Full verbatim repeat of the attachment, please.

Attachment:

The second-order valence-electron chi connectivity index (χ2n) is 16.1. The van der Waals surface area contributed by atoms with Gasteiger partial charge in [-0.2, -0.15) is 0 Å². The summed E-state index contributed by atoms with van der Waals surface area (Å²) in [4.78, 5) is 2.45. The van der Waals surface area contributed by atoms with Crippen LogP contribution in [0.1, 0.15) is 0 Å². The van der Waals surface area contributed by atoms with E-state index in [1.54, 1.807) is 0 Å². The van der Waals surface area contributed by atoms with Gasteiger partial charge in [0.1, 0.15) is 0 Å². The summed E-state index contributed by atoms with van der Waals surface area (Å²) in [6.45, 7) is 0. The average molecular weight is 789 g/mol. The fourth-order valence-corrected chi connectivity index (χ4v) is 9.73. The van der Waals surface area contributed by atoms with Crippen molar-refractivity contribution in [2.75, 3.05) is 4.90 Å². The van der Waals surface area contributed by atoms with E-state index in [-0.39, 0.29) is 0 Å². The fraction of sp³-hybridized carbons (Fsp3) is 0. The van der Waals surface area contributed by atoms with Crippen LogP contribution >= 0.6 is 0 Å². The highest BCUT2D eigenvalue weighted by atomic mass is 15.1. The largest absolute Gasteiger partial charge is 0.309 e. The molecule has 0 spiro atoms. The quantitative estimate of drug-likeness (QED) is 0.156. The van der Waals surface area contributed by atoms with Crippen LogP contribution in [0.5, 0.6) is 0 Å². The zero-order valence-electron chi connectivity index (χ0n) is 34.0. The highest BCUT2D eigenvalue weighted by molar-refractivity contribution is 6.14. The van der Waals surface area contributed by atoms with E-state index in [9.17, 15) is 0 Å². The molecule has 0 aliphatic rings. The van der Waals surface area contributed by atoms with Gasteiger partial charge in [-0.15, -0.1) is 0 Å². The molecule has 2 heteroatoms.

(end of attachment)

The second-order valence-electron chi connectivity index (χ2n) is 16.1. The van der Waals surface area contributed by atoms with Gasteiger partial charge in [-0.2, -0.15) is 0 Å². The summed E-state index contributed by atoms with van der Waals surface area (Å²) in [4.78, 5) is 2.45. The van der Waals surface area contributed by atoms with Crippen LogP contribution in [0.1, 0.15) is 0 Å². The van der Waals surface area contributed by atoms with E-state index in [1.54, 1.807) is 0 Å². The van der Waals surface area contributed by atoms with Gasteiger partial charge in [0.1, 0.15) is 0 Å². The summed E-state index contributed by atoms with van der Waals surface area (Å²) in [6.45, 7) is 0. The average molecular weight is 789 g/mol. The fourth-order valence-corrected chi connectivity index (χ4v) is 9.73. The van der Waals surface area contributed by atoms with Crippen molar-refractivity contribution in [2.75, 3.05) is 4.90 Å². The van der Waals surface area contributed by atoms with E-state index in [-0.39, 0.29) is 0 Å². The fraction of sp³-hybridized carbons (Fsp3) is 0. The van der Waals surface area contributed by atoms with Crippen LogP contribution >= 0.6 is 0 Å². The highest BCUT2D eigenvalue weighted by atomic mass is 15.1. The largest absolute Gasteiger partial charge is 0.309 e. The molecule has 0 spiro atoms. The quantitative estimate of drug-likeness (QED) is 0.156. The van der Waals surface area contributed by atoms with Crippen LogP contribution in [0.5, 0.6) is 0 Å². The zero-order valence-electron chi connectivity index (χ0n) is 34.0. The highest BCUT2D eigenvalue weighted by molar-refractivity contribution is 6.14. The van der Waals surface area contributed by atoms with E-state index in [9.17, 15) is 0 Å². The molecule has 0 aliphatic rings. The van der Waals surface area contributed by atoms with Gasteiger partial charge in [-0.15, -0.1) is 0 Å². The molecule has 2 heteroatoms.